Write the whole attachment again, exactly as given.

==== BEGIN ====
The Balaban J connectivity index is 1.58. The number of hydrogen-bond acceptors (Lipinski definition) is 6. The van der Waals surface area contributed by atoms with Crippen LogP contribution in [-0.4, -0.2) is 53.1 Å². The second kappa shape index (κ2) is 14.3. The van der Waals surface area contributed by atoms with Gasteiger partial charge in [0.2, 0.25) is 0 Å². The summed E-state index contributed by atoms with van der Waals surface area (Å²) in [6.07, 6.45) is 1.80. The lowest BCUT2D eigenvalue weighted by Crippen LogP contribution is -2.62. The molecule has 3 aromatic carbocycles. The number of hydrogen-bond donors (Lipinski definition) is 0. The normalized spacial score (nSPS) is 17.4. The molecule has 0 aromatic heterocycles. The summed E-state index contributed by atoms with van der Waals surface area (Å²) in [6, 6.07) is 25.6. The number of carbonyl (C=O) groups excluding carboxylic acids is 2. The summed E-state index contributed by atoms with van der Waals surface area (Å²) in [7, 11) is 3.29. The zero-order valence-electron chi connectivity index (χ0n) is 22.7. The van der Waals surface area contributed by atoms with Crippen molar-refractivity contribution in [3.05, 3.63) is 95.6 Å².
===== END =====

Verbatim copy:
The Balaban J connectivity index is 1.58. The number of hydrogen-bond acceptors (Lipinski definition) is 6. The van der Waals surface area contributed by atoms with Crippen LogP contribution in [-0.4, -0.2) is 53.1 Å². The second kappa shape index (κ2) is 14.3. The van der Waals surface area contributed by atoms with Gasteiger partial charge in [0.2, 0.25) is 0 Å². The summed E-state index contributed by atoms with van der Waals surface area (Å²) in [6.07, 6.45) is 1.80. The lowest BCUT2D eigenvalue weighted by Crippen LogP contribution is -2.62. The molecule has 3 aromatic carbocycles. The number of hydrogen-bond donors (Lipinski definition) is 0. The normalized spacial score (nSPS) is 17.4. The molecule has 0 aromatic heterocycles. The summed E-state index contributed by atoms with van der Waals surface area (Å²) in [6, 6.07) is 25.6. The number of carbonyl (C=O) groups excluding carboxylic acids is 2. The summed E-state index contributed by atoms with van der Waals surface area (Å²) in [7, 11) is 3.29. The zero-order valence-electron chi connectivity index (χ0n) is 22.7. The van der Waals surface area contributed by atoms with Crippen molar-refractivity contribution in [3.05, 3.63) is 95.6 Å².